[ 13 Pa. Commw. Page 25]

    which appellant had furnished, the Philadelphia police staged the largest narcotics raid in Philadelphia history. Approximately 200 suspects were arrested, booked and held for preliminary hearings. For the thirty-six hour period during which the raid took place and the suspects were held for preliminary hearings, appellant, in addition to her physical exertion, went without sleep. During that time she identified suspects when they were arrested and testified at their preliminary hearings the next morning. Ten days later, appellant, during a ceremony in which she received an award of commendation from the Mayor of Philadelphia for her extraordinary efforts, collapsed. She was taken from the Mayor's Reception Room to the Philadelphia General Hospital, where she was diagnosed as suffering from gastro-intestinal difficulties and confined for five days. Subsequently, appellant suffered a marked psycho-neurotic reaction."

The procedural background is like a fabric that has woven into it an unending thread. Ruby L. Mapp (claimant) filed a claim seeking an award under The Pennsylvania Workmen's Compensation Act*fn1 for disability suffered by her as a result of excessive stress and strain causing marked physical and mental deterioration and psychoneurotic reaction as a result of an accident sustained on or about October 19, 1955. The workmen's compensation referee found in favor of the claimant, deciding that she had been subjected to a combination of unusual exertion, stress and strain, causing overexertion and marked psychoneurotic reaction.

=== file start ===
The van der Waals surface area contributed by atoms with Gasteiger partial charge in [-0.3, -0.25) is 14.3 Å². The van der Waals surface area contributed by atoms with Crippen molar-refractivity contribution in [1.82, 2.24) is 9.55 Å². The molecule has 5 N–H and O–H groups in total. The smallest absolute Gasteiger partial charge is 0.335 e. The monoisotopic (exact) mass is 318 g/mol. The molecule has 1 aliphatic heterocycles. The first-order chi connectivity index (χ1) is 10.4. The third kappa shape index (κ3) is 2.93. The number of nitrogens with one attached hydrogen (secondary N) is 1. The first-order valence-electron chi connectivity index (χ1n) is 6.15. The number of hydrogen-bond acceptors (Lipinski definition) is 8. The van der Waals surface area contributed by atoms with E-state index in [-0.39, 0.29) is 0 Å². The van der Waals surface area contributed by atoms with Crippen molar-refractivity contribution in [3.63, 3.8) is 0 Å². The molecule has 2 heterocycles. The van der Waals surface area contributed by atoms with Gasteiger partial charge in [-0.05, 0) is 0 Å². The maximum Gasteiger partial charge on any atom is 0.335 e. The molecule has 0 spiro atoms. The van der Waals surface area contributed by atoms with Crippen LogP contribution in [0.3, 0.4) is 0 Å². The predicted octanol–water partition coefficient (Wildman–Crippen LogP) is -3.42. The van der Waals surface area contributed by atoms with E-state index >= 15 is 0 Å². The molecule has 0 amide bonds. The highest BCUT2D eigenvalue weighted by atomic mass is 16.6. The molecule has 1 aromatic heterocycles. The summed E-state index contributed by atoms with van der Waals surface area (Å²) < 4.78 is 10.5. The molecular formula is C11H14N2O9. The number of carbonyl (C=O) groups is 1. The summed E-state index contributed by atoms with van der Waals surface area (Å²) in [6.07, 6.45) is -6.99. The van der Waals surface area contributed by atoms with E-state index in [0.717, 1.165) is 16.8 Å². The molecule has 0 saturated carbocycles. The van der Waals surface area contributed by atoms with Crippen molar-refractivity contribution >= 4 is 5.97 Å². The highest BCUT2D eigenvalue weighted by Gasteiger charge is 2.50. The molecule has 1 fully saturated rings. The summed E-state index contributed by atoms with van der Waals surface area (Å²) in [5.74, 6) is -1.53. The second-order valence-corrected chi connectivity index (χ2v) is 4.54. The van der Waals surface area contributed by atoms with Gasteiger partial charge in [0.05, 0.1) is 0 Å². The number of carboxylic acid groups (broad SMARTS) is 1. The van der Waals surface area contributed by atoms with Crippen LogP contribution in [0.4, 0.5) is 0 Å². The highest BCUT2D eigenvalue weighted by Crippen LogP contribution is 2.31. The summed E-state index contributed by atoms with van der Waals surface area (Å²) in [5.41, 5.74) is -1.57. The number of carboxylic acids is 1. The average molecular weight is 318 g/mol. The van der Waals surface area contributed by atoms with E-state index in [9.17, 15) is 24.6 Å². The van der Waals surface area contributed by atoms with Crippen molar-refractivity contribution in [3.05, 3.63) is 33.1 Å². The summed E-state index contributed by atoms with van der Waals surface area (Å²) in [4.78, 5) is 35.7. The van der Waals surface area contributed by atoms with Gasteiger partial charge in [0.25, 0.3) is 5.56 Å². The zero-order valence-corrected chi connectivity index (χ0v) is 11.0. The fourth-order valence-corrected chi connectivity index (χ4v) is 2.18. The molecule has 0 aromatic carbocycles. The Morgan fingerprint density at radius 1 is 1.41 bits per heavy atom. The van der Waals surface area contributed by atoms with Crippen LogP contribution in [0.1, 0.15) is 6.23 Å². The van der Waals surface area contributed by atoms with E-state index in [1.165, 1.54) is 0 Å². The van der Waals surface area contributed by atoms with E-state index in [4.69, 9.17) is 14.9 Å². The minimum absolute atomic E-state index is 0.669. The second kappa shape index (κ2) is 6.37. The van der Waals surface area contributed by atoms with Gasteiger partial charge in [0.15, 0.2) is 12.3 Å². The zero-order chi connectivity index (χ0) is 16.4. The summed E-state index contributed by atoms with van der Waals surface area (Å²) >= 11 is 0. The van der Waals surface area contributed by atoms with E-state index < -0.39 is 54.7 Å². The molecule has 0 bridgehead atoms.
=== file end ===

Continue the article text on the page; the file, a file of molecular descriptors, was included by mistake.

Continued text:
The City of Philadelphia (City) filed an appeal*fn2 from the referee's award, raising the single question

[ 13 Pa. Commw. Page 26]